Posts Tagged ‘Calicanzari’

Christmas – a Dangerous Time of Joy

December 19, 2009

We all know that Easter is the most important religious holiday of the year in Greece but Christmas is, of course, also celebrated. Anyone that has lived in the country for a while will recognise the lighted boats and Christmas trees, the blinking balconies that make whole neighbourhoods look like a UFO has just landed, and the young children singing Christmas Carols from door to door.

Like most of the customs in the western world, Christmas has a well-documented pagan origin and perhaps the best known one is the Roman solstice festivities, celebrated on December 25.  Another ancient remnant is the superstition concerning the Kallikánzari, evil looking little demons that emerge from the depths of the earth on Christmas Day and remain here for 12 days. Tradition has it that they try to break into people’s houses through the chimneys and if they succeed, they do everything they can to pester the inhabitants: they urinate on the food, extinguish the fire, steal things and turn the milk sour. Tip: when the fire crackles it is a sign of them approaching! To this day, many Greeks keep their fires going all through the holidays to keep the goblins away and they will sprinkle the rooms of the house with Holy Water every morning. Tradition has it that the Kallikánzari are ancient soldiers that were killed in battle but never laid to rest and so, they have turned into a kind of vampires or zombies. They finally disappear on the 6th of January when the Greeks celebrate the Baptism of Christ (Theofánia) by throwing crosses in the water.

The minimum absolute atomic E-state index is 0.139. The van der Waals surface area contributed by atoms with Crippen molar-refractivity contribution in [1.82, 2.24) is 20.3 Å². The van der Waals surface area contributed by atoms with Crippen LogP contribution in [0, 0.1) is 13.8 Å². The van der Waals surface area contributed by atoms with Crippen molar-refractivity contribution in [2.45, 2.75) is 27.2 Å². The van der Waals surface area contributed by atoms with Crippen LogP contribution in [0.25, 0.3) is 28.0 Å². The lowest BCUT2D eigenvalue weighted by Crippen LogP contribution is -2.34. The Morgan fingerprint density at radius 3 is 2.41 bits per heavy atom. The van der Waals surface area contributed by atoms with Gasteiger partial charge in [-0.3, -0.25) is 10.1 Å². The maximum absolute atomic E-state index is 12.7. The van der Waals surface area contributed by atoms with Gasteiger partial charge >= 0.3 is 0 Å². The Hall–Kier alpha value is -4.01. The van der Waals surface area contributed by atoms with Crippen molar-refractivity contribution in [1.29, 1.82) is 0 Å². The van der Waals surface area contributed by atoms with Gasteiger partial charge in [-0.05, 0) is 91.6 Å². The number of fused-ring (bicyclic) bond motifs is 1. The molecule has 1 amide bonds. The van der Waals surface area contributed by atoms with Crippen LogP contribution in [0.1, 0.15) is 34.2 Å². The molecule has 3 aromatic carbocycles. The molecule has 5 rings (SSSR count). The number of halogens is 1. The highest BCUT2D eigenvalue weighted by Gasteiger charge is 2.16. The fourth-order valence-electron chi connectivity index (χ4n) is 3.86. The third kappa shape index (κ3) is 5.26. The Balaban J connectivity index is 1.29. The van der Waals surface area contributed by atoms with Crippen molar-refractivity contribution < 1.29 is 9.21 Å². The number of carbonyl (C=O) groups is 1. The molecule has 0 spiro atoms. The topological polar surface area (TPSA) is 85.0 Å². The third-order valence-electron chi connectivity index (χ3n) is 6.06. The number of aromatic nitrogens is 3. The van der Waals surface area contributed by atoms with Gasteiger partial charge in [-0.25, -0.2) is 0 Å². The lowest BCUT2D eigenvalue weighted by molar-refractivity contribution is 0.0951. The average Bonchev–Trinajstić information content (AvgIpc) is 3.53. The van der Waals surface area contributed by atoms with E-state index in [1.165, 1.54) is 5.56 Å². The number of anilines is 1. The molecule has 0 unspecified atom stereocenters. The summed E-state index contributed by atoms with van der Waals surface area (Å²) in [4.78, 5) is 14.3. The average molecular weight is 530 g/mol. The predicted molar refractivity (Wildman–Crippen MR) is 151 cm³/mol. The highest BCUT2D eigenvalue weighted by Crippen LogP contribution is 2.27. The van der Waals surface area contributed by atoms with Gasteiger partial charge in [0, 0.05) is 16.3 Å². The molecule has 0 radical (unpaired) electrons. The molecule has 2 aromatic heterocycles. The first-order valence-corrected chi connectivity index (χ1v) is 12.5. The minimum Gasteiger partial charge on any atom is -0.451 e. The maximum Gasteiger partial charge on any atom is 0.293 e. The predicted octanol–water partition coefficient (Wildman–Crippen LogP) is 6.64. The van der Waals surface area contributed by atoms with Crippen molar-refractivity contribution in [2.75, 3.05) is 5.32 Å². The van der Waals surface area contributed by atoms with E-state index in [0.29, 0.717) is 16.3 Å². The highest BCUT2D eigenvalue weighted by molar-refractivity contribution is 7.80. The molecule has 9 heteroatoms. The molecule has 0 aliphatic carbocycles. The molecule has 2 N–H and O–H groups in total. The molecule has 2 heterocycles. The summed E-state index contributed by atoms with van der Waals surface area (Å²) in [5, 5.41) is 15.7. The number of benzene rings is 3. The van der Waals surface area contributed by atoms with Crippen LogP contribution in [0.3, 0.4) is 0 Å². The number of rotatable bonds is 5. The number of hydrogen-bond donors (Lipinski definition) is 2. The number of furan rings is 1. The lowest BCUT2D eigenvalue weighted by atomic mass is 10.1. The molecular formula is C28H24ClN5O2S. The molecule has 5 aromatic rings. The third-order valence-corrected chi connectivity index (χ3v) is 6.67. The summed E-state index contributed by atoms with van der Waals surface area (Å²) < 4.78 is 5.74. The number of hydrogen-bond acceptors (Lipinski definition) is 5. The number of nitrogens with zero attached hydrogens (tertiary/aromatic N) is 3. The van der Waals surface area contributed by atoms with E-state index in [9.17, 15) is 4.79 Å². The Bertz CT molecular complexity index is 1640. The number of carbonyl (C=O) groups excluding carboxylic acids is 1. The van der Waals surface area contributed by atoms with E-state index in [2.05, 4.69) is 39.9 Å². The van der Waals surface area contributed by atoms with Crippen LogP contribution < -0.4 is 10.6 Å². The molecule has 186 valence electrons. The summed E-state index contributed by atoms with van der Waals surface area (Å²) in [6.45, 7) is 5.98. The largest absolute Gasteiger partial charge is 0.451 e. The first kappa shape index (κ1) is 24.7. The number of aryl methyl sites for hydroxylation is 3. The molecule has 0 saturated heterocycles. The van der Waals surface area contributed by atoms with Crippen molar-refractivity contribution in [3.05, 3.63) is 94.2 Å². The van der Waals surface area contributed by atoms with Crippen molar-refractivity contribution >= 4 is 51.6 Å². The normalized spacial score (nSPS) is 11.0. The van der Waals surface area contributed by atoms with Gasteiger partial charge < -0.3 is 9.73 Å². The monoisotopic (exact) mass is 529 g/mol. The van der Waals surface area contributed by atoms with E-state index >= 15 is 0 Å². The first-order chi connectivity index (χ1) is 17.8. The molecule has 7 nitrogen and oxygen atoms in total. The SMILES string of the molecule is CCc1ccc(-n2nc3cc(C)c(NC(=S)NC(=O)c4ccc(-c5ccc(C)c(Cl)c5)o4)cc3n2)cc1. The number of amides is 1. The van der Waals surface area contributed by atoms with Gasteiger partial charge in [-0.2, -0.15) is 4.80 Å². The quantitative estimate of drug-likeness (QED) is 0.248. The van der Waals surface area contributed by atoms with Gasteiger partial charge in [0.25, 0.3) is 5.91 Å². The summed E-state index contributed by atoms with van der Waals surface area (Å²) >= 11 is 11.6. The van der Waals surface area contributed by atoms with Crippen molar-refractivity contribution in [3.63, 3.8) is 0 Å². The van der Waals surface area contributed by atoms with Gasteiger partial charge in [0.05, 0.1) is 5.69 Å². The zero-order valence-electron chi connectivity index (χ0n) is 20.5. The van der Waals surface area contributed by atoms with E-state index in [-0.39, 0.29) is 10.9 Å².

During the Christmas holidays children run around in little groups and knock on doors and enter cafes and shops eagerly asking “na poúme, na poúme” (shall we sing?) and if the answer is yes, they race through a few verses as quickly as possible (after all, time is money), accompanied by hurriedly played triangles, to get rewarded with a few coins. These Greek carols are called Kálanda, from the Latin Calandae, the first days of the month, and are about the birth of Christ, well-wishes for the coming year etc. Sometimes the children carry small wooden boats, which again stems from the ancient world. In ancient Greece, children would go from house to houses during these days, singing very similar songs and the boat represented the arrival of the god Dionysus.

For the Orthodox that want to take Holy Communion on Christmas Day a long fast precedes the 25th but afterwards they make up for it by consuming all sorts of delicacies: turkey or pork, sweet cakes and Christópsomo (Christ Bread). Because St. Basil is Father Christmas in Greece, children are not supposed to get any presents until New Year’s Day (St. Basil’s Day) but these days the “rules” are normally bent.

Kalá Christoúgenna to everyone!